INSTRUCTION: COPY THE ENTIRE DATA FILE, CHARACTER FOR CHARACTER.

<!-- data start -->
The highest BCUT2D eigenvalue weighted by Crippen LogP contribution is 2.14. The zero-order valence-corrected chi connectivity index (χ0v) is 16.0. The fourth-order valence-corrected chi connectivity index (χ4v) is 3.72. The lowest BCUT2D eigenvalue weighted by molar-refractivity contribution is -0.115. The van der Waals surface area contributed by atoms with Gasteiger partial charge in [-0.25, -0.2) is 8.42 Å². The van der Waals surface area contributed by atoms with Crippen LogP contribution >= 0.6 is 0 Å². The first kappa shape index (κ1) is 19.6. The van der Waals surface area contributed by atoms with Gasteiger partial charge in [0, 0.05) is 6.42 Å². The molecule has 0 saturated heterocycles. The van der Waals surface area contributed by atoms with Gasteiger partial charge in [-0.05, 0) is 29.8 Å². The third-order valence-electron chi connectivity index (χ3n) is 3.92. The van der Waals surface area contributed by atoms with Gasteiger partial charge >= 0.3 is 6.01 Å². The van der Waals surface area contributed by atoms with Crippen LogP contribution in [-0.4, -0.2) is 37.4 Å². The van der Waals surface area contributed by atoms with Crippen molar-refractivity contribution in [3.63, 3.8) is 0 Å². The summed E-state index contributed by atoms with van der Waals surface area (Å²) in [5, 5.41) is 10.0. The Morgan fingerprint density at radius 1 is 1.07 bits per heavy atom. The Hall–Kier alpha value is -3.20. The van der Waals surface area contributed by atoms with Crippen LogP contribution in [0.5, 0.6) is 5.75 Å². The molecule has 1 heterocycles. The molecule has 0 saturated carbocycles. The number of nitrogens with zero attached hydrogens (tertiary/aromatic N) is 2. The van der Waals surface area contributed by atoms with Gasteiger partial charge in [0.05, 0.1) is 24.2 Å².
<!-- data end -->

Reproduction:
The highest BCUT2D eigenvalue weighted by Crippen LogP contribution is 2.14. The zero-order valence-corrected chi connectivity index (χ0v) is 16.0. The fourth-order valence-corrected chi connectivity index (χ4v) is 3.72. The lowest BCUT2D eigenvalue weighted by molar-refractivity contribution is -0.115. The van der Waals surface area contributed by atoms with Gasteiger partial charge in [-0.25, -0.2) is 8.42 Å². The van der Waals surface area contributed by atoms with Crippen LogP contribution >= 0.6 is 0 Å². The first kappa shape index (κ1) is 19.6. The van der Waals surface area contributed by atoms with Gasteiger partial charge in [0, 0.05) is 6.42 Å². The molecule has 0 saturated heterocycles. The van der Waals surface area contributed by atoms with Gasteiger partial charge in [-0.05, 0) is 29.8 Å². The third-order valence-electron chi connectivity index (χ3n) is 3.92. The van der Waals surface area contributed by atoms with Gasteiger partial charge >= 0.3 is 6.01 Å². The van der Waals surface area contributed by atoms with Crippen LogP contribution in [-0.4, -0.2) is 37.4 Å². The van der Waals surface area contributed by atoms with Crippen molar-refractivity contribution in [3.63, 3.8) is 0 Å². The summed E-state index contributed by atoms with van der Waals surface area (Å²) in [5, 5.41) is 10.0. The Morgan fingerprint density at radius 1 is 1.07 bits per heavy atom. The Hall–Kier alpha value is -3.20. The van der Waals surface area contributed by atoms with Crippen LogP contribution in [0.5, 0.6) is 5.75 Å². The molecule has 1 heterocycles. The molecule has 0 saturated carbocycles. The number of nitrogens with zero attached hydrogens (tertiary/aromatic N) is 2. The van der Waals surface area contributed by atoms with Gasteiger partial charge in [0.05, 0.1) is 24.2 Å².